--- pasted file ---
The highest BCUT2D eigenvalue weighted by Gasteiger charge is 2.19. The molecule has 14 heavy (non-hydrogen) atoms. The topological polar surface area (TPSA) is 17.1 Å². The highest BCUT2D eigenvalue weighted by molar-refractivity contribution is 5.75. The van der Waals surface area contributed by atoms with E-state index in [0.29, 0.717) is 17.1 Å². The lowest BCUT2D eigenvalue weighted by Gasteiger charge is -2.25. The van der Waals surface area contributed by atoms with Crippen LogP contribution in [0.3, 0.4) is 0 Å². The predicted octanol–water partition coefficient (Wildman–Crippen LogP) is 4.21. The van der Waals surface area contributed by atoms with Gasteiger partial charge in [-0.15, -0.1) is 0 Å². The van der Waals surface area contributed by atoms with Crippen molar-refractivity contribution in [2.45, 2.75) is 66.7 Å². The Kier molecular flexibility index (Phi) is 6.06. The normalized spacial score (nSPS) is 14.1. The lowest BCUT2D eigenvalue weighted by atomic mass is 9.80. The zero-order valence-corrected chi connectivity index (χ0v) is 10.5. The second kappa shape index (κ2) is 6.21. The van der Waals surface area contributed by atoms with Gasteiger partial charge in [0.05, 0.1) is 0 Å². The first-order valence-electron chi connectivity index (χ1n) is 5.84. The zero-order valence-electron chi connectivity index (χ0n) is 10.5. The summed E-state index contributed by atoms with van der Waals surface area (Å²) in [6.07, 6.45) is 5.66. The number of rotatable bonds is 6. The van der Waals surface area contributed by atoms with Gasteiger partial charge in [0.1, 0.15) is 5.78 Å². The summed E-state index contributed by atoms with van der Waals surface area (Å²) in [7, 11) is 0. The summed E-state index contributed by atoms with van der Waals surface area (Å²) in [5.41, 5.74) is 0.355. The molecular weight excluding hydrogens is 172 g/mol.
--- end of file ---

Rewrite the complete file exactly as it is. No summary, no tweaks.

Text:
The highest BCUT2D eigenvalue weighted by Gasteiger charge is 2.19. The molecule has 14 heavy (non-hydrogen) atoms. The topological polar surface area (TPSA) is 17.1 Å². The highest BCUT2D eigenvalue weighted by molar-refractivity contribution is 5.75. The van der Waals surface area contributed by atoms with E-state index in [0.29, 0.717) is 17.1 Å². The lowest BCUT2D eigenvalue weighted by Gasteiger charge is -2.25. The van der Waals surface area contributed by atoms with Crippen LogP contribution in [0.3, 0.4) is 0 Å². The predicted octanol–water partition coefficient (Wildman–Crippen LogP) is 4.21. The van der Waals surface area contributed by atoms with Gasteiger partial charge in [-0.15, -0.1) is 0 Å². The van der Waals surface area contributed by atoms with Crippen molar-refractivity contribution in [2.45, 2.75) is 66.7 Å². The Kier molecular flexibility index (Phi) is 6.06. The normalized spacial score (nSPS) is 14.1. The lowest BCUT2D eigenvalue weighted by atomic mass is 9.80. The zero-order valence-corrected chi connectivity index (χ0v) is 10.5. The second kappa shape index (κ2) is 6.21. The van der Waals surface area contributed by atoms with Gasteiger partial charge in [0.05, 0.1) is 0 Å². The first-order valence-electron chi connectivity index (χ1n) is 5.84. The zero-order valence-electron chi connectivity index (χ0n) is 10.5. The summed E-state index contributed by atoms with van der Waals surface area (Å²) in [6.07, 6.45) is 5.66. The number of rotatable bonds is 6. The van der Waals surface area contributed by atoms with Gasteiger partial charge in [0.1, 0.15) is 5.78 Å². The summed E-state index contributed by atoms with van der Waals surface area (Å²) in [7, 11) is 0. The summed E-state index contributed by atoms with van der Waals surface area (Å²) in [5.41, 5.74) is 0.355. The molecular weight excluding hydrogens is 172 g/mol.